Photo by: Lord Willliams
During the Middle Ages, it was consumed raw, boiled and with fish or meat as today. Spaniards, from northern regions, eat it with botillo del bierzo (cabbage boiled in an animal’s stomach) or serve it with codfish in Leon. In Galicia, it is boiled in water for three hours in a tightly closed pot or presser cooker with lard from hens and pork, half of a hen, bones and fava beans. It is served in soup bowls.
Since Roman times cow cabbage has been considered the poor man’s food but some recipe books insinuate that Europeans did have some “poor” kings and aristocrats. For the poor and rich eating cabbage was considered to bring good luck in medieval times. The culinary value has been less appreciated then the medical benefits because over cooked cabbage smells awful. [Ares. “Comidas.” 1994:95:97-98:100; ES: Benavides–Barajas. “Cocina.” Sep 29, 01; Curye. 1985:181; ES: Herbs. Oct 8, 02; and ES: Murrah, Nov 12, 02; Fernández Muníz. 1994:188; Pacho. “Cocina.” 1994:155; Villar. 1994:182; and Villena/Calero. 2002:23a]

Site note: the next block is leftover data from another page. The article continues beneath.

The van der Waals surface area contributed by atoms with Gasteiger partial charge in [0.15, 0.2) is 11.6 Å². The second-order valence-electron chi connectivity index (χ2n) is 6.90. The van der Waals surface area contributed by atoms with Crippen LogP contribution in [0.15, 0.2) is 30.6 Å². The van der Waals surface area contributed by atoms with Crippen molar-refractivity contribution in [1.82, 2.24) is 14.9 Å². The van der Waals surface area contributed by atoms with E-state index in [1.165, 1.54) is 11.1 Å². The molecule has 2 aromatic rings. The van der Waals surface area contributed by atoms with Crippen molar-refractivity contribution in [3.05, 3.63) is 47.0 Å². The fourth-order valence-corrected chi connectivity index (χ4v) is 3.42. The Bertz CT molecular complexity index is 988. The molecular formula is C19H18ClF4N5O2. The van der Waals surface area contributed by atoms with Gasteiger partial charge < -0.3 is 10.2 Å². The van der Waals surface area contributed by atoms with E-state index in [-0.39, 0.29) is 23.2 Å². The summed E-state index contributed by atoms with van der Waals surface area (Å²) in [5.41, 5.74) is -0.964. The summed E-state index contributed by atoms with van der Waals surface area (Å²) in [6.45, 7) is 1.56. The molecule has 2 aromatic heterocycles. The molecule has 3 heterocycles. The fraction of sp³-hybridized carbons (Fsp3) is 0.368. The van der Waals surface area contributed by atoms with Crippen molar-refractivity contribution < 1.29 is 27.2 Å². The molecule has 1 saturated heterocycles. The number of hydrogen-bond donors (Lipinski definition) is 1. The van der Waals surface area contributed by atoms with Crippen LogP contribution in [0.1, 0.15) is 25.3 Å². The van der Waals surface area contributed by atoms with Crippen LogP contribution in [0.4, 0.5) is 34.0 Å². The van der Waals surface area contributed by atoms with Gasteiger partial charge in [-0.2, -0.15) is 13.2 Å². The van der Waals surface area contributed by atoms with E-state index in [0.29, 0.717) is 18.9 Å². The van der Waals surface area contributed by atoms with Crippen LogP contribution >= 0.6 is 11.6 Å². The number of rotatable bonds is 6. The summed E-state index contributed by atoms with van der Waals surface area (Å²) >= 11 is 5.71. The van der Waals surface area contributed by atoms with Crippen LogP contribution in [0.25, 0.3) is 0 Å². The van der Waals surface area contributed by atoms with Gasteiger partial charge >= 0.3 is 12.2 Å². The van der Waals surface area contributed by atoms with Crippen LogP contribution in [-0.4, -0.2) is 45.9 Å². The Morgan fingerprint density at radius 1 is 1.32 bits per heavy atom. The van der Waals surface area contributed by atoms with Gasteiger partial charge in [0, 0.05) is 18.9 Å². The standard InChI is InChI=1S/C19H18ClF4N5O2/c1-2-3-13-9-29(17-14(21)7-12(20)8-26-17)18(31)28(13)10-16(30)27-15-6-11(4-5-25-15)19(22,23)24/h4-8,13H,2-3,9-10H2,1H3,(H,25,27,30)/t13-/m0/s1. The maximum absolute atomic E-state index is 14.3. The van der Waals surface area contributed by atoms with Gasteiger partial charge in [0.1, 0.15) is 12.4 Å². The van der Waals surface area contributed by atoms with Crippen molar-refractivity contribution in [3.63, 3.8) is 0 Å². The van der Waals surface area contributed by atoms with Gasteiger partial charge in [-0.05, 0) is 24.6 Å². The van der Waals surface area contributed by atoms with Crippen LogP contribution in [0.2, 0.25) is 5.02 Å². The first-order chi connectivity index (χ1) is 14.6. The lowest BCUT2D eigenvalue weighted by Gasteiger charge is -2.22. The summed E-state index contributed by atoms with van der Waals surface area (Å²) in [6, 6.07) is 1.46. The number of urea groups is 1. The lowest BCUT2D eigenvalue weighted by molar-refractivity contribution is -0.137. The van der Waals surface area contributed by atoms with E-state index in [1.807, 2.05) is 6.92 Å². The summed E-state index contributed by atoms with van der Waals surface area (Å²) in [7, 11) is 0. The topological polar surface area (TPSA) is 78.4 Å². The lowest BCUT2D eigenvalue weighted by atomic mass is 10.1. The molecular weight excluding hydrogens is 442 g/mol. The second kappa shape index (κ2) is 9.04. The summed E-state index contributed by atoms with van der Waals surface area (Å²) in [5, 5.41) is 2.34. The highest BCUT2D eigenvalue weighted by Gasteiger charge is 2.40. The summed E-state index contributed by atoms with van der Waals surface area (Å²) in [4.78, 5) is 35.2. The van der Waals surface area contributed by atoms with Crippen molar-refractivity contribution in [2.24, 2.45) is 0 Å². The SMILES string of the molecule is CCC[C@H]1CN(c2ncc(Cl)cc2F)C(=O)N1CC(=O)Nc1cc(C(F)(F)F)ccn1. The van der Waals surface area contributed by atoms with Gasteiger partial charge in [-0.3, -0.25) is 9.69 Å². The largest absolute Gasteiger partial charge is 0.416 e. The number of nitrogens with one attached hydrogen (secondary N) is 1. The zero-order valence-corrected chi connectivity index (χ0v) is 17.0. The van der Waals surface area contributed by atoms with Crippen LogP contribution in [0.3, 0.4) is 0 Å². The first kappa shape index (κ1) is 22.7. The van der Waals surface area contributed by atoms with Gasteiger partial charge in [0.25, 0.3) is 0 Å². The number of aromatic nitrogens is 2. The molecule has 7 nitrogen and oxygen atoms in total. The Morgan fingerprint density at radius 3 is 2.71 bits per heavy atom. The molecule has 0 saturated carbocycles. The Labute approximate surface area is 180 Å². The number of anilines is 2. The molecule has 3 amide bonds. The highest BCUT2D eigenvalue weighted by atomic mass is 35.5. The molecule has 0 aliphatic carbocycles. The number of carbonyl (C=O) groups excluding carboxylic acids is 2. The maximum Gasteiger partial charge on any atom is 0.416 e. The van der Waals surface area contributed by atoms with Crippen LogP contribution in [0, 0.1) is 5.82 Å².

KALE LEAF RECIPE ADAPTED FROM NOLA xli-3 PENCAS BE BERZAS
|A favorite for a winter's day|
4 qt broth
1 kale or cow cabbage
100 gr fatty bacon finely sliced
2 onions quartered
Wash kale and quarter the leaves. Add them to a pot. Melt the bacon and pour it into the pot. Add the onions. Bring to a boil. Lower heat and boil gently 10 minutes. When the leaves start to fall apart turn them with a wooden spoon. Do not overcook. Remove from heat and let rest before serving.
To prevent bad odors it is said that one should not over cook. The Spanish Medieval Chef adds a tablespoon of vinegar when adding the cabbage.